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The Blower Door Test

One of the advantages of working at MWA is our team’s ability to collaborate internally – across four distinct service lines. The blower door test provides an ideal opportunity for our Commissioning engineers and Test & Balance technicians to work together, each bringing their unique skillsets and experiences to a project. Alexis, from our Commissioning team, and Dave, from our Test & Balance crew, recently traveled to Louisville, Kentucky to conduct a blower door test for a medical research facility. The client had asked us to assess the enclosure leakage rate for one of its laboratory cold rooms.

MWA uses a calibrated blower door testing system to determine the airtightness (or leakage rate) of an entire building or specified zone within a building. It’s important that both the blower door test fan and pressure gauge are calibrated. Uncalibrated blower doors can only detect leaks; they cannot measure how much air is leaking or how effective air sealing methods are.

The blower door test works by blowing air into or out of a building or enclosed space, creating a slight pressure difference between inside and outside. This pressure difference forces air through any holes or gaps in the enclosure. The tighter the building or space (i.e. the less holes or gaps in the enclosure), the less air required for the blower door fan to create a change in pressure.

A blower door test could be used as a diagnostic tool for several reasons, including:

  • To reduce energy consumption
  • To avoid moisture problems
  • To avoid drafts from outside air leaking in
  • To determine how much ventilation is needed to provide acceptable indoor air quality
  • To access the rate of air leakage for critical spaces like hospital rooms (ensuring pollutants are not coming in to clean spaces) or laboratory cold rooms (helping maintain temperature-controlled spaces)

MWA’s typical procedure for evaluating enclosure leakage rates involves the following steps:

  • Obtain floor plan drawings in order to calculate the Total Surface Area of the space to be tested. This is necessary to determine how many fans will be needed.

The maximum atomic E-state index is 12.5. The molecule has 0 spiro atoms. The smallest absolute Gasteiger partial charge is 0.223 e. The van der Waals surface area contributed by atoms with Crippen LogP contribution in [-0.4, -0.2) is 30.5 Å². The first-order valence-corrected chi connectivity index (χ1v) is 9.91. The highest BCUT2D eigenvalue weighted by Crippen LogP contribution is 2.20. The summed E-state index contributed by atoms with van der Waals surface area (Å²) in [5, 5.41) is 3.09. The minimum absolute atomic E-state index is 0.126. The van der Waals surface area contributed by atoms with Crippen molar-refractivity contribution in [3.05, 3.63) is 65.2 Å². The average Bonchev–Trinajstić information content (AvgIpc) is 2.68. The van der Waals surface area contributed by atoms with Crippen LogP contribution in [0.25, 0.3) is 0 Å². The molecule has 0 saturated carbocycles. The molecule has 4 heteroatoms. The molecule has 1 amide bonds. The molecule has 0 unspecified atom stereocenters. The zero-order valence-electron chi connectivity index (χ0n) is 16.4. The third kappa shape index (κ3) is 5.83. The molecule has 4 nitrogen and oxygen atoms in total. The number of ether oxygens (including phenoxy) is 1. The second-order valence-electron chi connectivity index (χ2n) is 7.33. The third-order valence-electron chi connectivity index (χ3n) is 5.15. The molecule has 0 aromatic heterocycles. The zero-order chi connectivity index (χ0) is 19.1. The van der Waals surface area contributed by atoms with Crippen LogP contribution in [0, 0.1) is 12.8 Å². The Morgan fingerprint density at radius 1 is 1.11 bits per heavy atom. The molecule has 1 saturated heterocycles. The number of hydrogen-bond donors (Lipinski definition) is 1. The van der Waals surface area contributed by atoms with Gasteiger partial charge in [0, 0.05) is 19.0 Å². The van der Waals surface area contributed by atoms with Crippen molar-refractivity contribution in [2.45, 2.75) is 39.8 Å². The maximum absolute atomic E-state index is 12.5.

• Once onsite, carefully assess the space.
  • Disable any air systems (like energy recovery units, exhaust fans, dampers, etc.).
  • Prepare the space by blocking all openings affecting the test. This includes sealing all penetrations, doors, floor drains, toilets, etc. using an adhesive plastic.
  • Notify facility personnel to ensure all doors and windows remain shut throughout the test.
  • Mount the blower door frame, flexible panel, and variable-speed fans into the doorway.
  • Pressurize and depressurize the space gradually to +/- 50-75 pascal or maximum possible pressure allowable by the available blower door. The achievable pressure will depend on the leakage condition of the room.
  • Use a handheld controller linked to analytical software to instantly collect and evaluate the air leakage data.

Following the test for the laboratory cold room, Alexis and Dave worked together to assess the data and deliver a detailed report to the client which included an executive summary, air leakage data from multiple different pressure readings, and general site observations. The test demonstrated that the space did, in fact, meet the specified air tightness criteria for laboratory cold rooms. If the space had failed to meet the requirement, MWA would have returned to perform an IR thermographic scan to locate the sources of leakage. Whether you’re trying to reduce energy costs, fix moisture problems, improve indoor air quality, or meet an air leakage rate criteria, the blower door test is a powerful diagnostic tool.

Highlighting Construction Safety

Midwest Associates’ Construction Safety team is currently onsite and leading the safety effort for one of MWA’s largest projects to date – the Indiana University Health Bloomington Hospital.

For a sense of scale, the MWA Safety team manages 500 craftworkers each day. There are 35 contractors currently onsite. Our Safety team coordinates and manages another 20 safety representatives from the subcontractors. Our Site Safety Manager has reviewed over 100 crane lift plans. As of the end of March 2021, there have been 1,856,303 hours logged.

Of course, safety is about so much more than numbers. As MWA’s Site Safety Manager, Chris Ramsey, says “Doing my job right means every person who steps onto one of my jobsites can go home to their families in the same condition they came to work that day.”

Our Safety Managers develop site specific safety plans, handle contractor qualifications, conduct safety orientations, and provide audits, reporting, and incident management. To learn more about these and additional services our Construction Safety team offers, visit our Safety page or contact us today!